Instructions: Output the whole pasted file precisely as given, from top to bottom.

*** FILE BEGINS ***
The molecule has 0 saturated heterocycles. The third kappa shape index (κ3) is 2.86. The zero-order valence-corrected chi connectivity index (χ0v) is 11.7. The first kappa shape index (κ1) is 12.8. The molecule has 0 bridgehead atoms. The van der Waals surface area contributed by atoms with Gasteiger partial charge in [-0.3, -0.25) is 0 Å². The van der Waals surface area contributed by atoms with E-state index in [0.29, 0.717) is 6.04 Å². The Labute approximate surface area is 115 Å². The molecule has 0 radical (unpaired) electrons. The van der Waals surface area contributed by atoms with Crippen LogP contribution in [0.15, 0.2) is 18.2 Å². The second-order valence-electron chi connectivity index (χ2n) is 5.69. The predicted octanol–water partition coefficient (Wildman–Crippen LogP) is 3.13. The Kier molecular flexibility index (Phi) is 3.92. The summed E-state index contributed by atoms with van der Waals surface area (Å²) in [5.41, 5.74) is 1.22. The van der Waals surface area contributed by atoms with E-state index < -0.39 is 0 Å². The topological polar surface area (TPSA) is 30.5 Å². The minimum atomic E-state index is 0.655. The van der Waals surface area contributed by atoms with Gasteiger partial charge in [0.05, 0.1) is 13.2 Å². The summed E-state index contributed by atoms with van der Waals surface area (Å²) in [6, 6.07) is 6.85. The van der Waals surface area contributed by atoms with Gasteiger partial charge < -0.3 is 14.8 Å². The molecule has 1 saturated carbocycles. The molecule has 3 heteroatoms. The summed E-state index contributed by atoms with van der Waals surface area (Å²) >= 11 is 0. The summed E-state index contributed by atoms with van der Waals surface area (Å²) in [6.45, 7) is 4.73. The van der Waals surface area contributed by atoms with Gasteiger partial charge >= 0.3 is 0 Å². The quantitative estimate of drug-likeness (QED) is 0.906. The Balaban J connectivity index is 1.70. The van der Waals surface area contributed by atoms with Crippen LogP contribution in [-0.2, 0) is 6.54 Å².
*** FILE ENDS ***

The molecule has 0 saturated heterocycles. The third kappa shape index (κ3) is 2.86. The zero-order valence-corrected chi connectivity index (χ0v) is 11.7. The first kappa shape index (κ1) is 12.8. The molecule has 0 bridgehead atoms. The van der Waals surface area contributed by atoms with Gasteiger partial charge in [-0.3, -0.25) is 0 Å². The van der Waals surface area contributed by atoms with E-state index in [0.29, 0.717) is 6.04 Å². The Labute approximate surface area is 115 Å². The molecule has 0 radical (unpaired) electrons. The van der Waals surface area contributed by atoms with Crippen LogP contribution in [0.15, 0.2) is 18.2 Å². The second-order valence-electron chi connectivity index (χ2n) is 5.69. The predicted octanol–water partition coefficient (Wildman–Crippen LogP) is 3.13. The Kier molecular flexibility index (Phi) is 3.92. The summed E-state index contributed by atoms with van der Waals surface area (Å²) in [5.41, 5.74) is 1.22. The van der Waals surface area contributed by atoms with E-state index < -0.39 is 0 Å². The topological polar surface area (TPSA) is 30.5 Å². The minimum atomic E-state index is 0.655. The van der Waals surface area contributed by atoms with Gasteiger partial charge in [0.05, 0.1) is 13.2 Å². The summed E-state index contributed by atoms with van der Waals surface area (Å²) in [6, 6.07) is 6.85. The van der Waals surface area contributed by atoms with Gasteiger partial charge < -0.3 is 14.8 Å². The molecule has 1 saturated carbocycles. The molecule has 3 heteroatoms. The summed E-state index contributed by atoms with van der Waals surface area (Å²) >= 11 is 0. The summed E-state index contributed by atoms with van der Waals surface area (Å²) in [6.45, 7) is 4.73. The van der Waals surface area contributed by atoms with Gasteiger partial charge >= 0.3 is 0 Å². The quantitative estimate of drug-likeness (QED) is 0.906. The Balaban J connectivity index is 1.70. The van der Waals surface area contributed by atoms with Crippen LogP contribution in [-0.2, 0) is 6.54 Å².